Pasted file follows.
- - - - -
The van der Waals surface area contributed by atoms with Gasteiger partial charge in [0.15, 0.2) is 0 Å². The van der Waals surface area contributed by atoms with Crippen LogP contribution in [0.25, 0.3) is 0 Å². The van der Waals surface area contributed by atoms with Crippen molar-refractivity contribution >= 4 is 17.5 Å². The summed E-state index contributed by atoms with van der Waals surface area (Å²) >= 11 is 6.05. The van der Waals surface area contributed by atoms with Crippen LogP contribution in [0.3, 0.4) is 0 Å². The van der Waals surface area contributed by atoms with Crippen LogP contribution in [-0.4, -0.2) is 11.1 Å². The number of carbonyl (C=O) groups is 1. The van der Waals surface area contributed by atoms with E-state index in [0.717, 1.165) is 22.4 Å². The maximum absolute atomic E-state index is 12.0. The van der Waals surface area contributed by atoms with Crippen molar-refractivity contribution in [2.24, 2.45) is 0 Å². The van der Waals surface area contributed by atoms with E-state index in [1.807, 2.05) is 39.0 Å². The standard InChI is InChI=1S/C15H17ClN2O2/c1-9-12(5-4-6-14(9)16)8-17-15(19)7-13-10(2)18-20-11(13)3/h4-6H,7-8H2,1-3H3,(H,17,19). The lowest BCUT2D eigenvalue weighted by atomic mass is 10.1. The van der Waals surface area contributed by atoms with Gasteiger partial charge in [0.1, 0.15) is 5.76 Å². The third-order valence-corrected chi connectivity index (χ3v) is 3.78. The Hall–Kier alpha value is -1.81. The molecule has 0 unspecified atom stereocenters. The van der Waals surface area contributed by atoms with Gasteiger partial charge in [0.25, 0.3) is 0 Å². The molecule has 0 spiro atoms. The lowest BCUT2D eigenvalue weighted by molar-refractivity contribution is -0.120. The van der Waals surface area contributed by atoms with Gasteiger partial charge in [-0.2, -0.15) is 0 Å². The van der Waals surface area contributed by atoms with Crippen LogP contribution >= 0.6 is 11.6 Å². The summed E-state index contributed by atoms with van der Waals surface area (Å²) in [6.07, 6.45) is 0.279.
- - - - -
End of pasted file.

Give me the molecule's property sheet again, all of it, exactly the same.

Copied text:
The van der Waals surface area contributed by atoms with Gasteiger partial charge in [0.15, 0.2) is 0 Å². The van der Waals surface area contributed by atoms with Crippen LogP contribution in [0.25, 0.3) is 0 Å². The van der Waals surface area contributed by atoms with Crippen molar-refractivity contribution >= 4 is 17.5 Å². The summed E-state index contributed by atoms with van der Waals surface area (Å²) >= 11 is 6.05. The van der Waals surface area contributed by atoms with Crippen LogP contribution in [0.3, 0.4) is 0 Å². The van der Waals surface area contributed by atoms with Crippen LogP contribution in [-0.4, -0.2) is 11.1 Å². The number of carbonyl (C=O) groups is 1. The van der Waals surface area contributed by atoms with E-state index in [0.717, 1.165) is 22.4 Å². The maximum absolute atomic E-state index is 12.0. The van der Waals surface area contributed by atoms with Crippen molar-refractivity contribution in [2.24, 2.45) is 0 Å². The van der Waals surface area contributed by atoms with E-state index in [1.807, 2.05) is 39.0 Å². The standard InChI is InChI=1S/C15H17ClN2O2/c1-9-12(5-4-6-14(9)16)8-17-15(19)7-13-10(2)18-20-11(13)3/h4-6H,7-8H2,1-3H3,(H,17,19). The lowest BCUT2D eigenvalue weighted by atomic mass is 10.1. The van der Waals surface area contributed by atoms with Gasteiger partial charge in [0.1, 0.15) is 5.76 Å². The third-order valence-corrected chi connectivity index (χ3v) is 3.78. The Hall–Kier alpha value is -1.81. The molecule has 0 unspecified atom stereocenters. The van der Waals surface area contributed by atoms with Gasteiger partial charge in [0.25, 0.3) is 0 Å². The molecule has 0 spiro atoms. The lowest BCUT2D eigenvalue weighted by molar-refractivity contribution is -0.120. The van der Waals surface area contributed by atoms with Gasteiger partial charge in [-0.2, -0.15) is 0 Å². The van der Waals surface area contributed by atoms with Crippen LogP contribution >= 0.6 is 11.6 Å². The summed E-state index contributed by atoms with van der Waals surface area (Å²) in [6.07, 6.45) is 0.279.